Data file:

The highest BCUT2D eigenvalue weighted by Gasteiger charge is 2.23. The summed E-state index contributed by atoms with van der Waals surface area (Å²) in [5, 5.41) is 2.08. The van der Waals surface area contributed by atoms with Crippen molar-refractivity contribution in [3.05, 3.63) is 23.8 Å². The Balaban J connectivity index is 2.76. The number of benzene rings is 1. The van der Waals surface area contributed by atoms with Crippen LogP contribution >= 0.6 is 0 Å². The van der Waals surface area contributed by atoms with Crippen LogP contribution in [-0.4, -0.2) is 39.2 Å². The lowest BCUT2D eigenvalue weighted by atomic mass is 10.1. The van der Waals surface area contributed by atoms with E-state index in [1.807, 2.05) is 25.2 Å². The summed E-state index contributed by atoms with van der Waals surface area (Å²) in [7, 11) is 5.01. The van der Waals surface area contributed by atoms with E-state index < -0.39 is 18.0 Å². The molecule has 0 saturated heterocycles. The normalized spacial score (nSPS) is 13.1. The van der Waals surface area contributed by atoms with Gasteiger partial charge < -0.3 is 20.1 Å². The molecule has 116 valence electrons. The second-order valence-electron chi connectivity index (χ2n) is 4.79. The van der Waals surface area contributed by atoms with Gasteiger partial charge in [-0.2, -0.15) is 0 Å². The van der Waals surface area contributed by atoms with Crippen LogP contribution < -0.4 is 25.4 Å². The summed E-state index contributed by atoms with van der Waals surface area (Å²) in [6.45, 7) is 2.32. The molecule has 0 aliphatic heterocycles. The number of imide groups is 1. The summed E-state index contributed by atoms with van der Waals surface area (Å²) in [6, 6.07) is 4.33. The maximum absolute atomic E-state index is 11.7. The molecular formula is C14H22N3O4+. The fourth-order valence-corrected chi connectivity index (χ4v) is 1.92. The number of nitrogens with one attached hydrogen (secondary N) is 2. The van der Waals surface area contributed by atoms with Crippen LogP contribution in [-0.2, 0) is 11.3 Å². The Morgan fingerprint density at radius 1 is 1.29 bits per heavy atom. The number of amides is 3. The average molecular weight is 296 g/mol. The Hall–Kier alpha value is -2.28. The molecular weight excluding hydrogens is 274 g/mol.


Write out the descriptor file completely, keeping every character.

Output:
The highest BCUT2D eigenvalue weighted by Gasteiger charge is 2.23. The summed E-state index contributed by atoms with van der Waals surface area (Å²) in [5, 5.41) is 2.08. The van der Waals surface area contributed by atoms with Crippen molar-refractivity contribution in [3.05, 3.63) is 23.8 Å². The Balaban J connectivity index is 2.76. The number of benzene rings is 1. The van der Waals surface area contributed by atoms with Crippen LogP contribution >= 0.6 is 0 Å². The van der Waals surface area contributed by atoms with Crippen LogP contribution in [-0.4, -0.2) is 39.2 Å². The lowest BCUT2D eigenvalue weighted by atomic mass is 10.1. The van der Waals surface area contributed by atoms with E-state index in [1.807, 2.05) is 25.2 Å². The summed E-state index contributed by atoms with van der Waals surface area (Å²) in [7, 11) is 5.01. The van der Waals surface area contributed by atoms with E-state index < -0.39 is 18.0 Å². The molecule has 0 saturated heterocycles. The normalized spacial score (nSPS) is 13.1. The van der Waals surface area contributed by atoms with Gasteiger partial charge < -0.3 is 20.1 Å². The molecule has 116 valence electrons. The second-order valence-electron chi connectivity index (χ2n) is 4.79. The van der Waals surface area contributed by atoms with Gasteiger partial charge in [-0.2, -0.15) is 0 Å². The van der Waals surface area contributed by atoms with Crippen LogP contribution < -0.4 is 25.4 Å². The summed E-state index contributed by atoms with van der Waals surface area (Å²) in [6.45, 7) is 2.32. The molecule has 0 aliphatic heterocycles. The number of imide groups is 1. The summed E-state index contributed by atoms with van der Waals surface area (Å²) in [6, 6.07) is 4.33. The maximum absolute atomic E-state index is 11.7. The molecular formula is C14H22N3O4+. The fourth-order valence-corrected chi connectivity index (χ4v) is 1.92. The number of nitrogens with one attached hydrogen (secondary N) is 2. The van der Waals surface area contributed by atoms with Crippen LogP contribution in [-0.2, 0) is 11.3 Å². The Morgan fingerprint density at radius 1 is 1.29 bits per heavy atom. The number of amides is 3. The average molecular weight is 296 g/mol. The Hall–Kier alpha value is -2.28. The molecular weight excluding hydrogens is 274 g/mol.